Chapter 1: Basic Elements of a Medical Word


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Chapter 1: Basic Elements of a Medical Word

  1. 1. Chapter 1: Basic Elements of a Medical Word<br />Created by: Courtney E. Padgett<br />Sources:<br />Barbara A. Gylys and Mary Ellen Wedding. Medical Terminology Systems: A Systems Approach. F. A. Davis Company, 6th Edition, 2009.<br />
  2. 2. Chapter 1: Basic Elements of a Medical Word<br />Medical Terminology originated as early as the first century B.C. by Hippocrates. He is known as the father of western medicine. <br />Chapter Overview<br />Medical Word Elements<br /><ul><li>Word Roots
  3. 3. Combining Forms
  4. 4. Suffixes
  5. 5. Prefixes</li></ul>Basic Rules<br /><ul><li>Defining Medical Words
  6. 6. Building Medical Words</li></ul>Pronunciation Guidelines<br />
  7. 7. Medical Word Elements<br />Amedical wordconsists of some or all of the following elements:<br />Word Root Combining Form<br /> Suffix Prefix<br /><ul><li>Identify the four word elements used to build medical words.
  8. 8. Divide medical words into their component parts.
  9. 9. Apply the basic rules to define and build medical words.
  10. 10. Locate the pronunciation guidelines chart and interpret pronunciation marks.
  11. 11. Pronounce medical terms in this chapter.
  12. 12. Demonstrate your knowledge of this chapter by completing assigned learning activities.</li></ul>How you combine these elements, and whether all or some of them are present in a medical term, determines the meaning of a word.<br />Chapter 1 Objectives<br />
  13. 13. Word Roots<br />A word root is the foundation of a medical term and contains its primary meaning.<br /> All medical terms have at least one root.<br /> Mostword roots are derived from Greek or Latin language. Because of the this, two different root may have the same meaning.<br />As a general rule:<br /> Greek roots are used to build words that describe a disease, condition, treatment, or diagnosis.<br /> Latin roots are used to build words that describe anatomical structures.<br />Example:<br />
  14. 14. Combining Forms<br />A combining form is created when a word root is combined with a vowel.<br /> The word root plus this combining vowel is what<br /> creates the combining form.<br /> The combining form is the basic foundation to which<br /> other word elements are added to build a complete<br /> medical word.<br /> p. 3 (table )<br />The vowel is known as a combining vowel, an “o”, this vowel has no meaning but enables to word elements to be connected.<br />Example:<br />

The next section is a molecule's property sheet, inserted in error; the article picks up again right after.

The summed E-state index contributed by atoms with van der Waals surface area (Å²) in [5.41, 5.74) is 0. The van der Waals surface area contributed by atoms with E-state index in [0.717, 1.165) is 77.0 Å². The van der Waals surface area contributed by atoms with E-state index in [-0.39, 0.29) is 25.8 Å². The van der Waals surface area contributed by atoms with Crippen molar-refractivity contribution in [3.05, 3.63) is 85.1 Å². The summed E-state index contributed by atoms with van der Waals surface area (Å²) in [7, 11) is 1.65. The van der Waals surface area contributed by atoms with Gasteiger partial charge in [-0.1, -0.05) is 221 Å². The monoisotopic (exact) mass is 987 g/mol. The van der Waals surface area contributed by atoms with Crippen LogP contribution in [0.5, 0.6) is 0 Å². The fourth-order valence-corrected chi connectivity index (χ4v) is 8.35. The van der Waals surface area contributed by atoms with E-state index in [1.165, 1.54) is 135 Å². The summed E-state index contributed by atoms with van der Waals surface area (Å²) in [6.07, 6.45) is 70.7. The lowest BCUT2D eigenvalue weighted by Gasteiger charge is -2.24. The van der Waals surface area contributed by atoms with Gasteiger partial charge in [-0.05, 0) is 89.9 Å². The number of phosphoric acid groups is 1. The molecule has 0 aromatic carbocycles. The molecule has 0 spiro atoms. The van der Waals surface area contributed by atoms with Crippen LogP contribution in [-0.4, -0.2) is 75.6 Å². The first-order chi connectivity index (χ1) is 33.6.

15. 15. Suffixes<br />A suffix is a word element placed at the end of a word that changes the meaning of the word.<br /> In medical terms a suffix usually describes a pathology (disease or abnormality), symptoms, surgical or diagnostic procedures, or part of speech.<br />These suffixes completely change the meaning of the medical word.<br />See the full list of suffixes on p. 14<br />Example:<br />
  16. 16. Prefixes<br />A prefix is a word attached to a word or word root.<br /> Not all medical terms have a prefix.<br /> A prefix usually indicates a number, time,<br /> position, direction or negation. <br />Adding and/or changing a prefix completely changes the meaning of the medical word.<br />See the full list of prefixes on p. 30<br />Example:<br />
  17. 17. Medical Words<br /> There are three basic steps for defining medical words.<br /> There are three basic rules for building medical words.<br />Guidelines<br />Defining and Buildingmedical words are crucial skills in mastering medical terminology.<br />Defining Medical words:<br />Building Medical words:<br />
  18. 18. Defining Medical Words<br />Gastroenteritis<br /> 1.) Inflammation 2.) stomach 3.) intestine<br />Inflammation of stomach and intestine.<br />Osteochondritis<br /> 1.) Inflammation 2.) bone 3.) cartilage<br />Inflammation of bone and cartilage.<br />Three Basic Steps<br />1.) Define the suffix (last part of word)<br /> 2.) Define the first part of the word (which could be a word, word root, combining form, or prefix)<br /> 3.) Define the middle parts of the word.<br />Examples:<br />
  19. 19. Building Medical Words<br />Three Basic Rules<br />Rule: 1.) A word root links a suffix that beings with a vowel.<br />Ex:<br />Rule: 2.) A combining form (root + o) links a suffix that beings with a vowel.<br />Ex:<br />Rule: 3.) A combining form links a root to another root to form compound words. *this rule holds true even if the next root starts with a vowel.<br />Ex:<br />
  20. 20. Pronunciation Guidelines<br />Assignments:<br />pgs. 7-12<br />Learning Activities<br />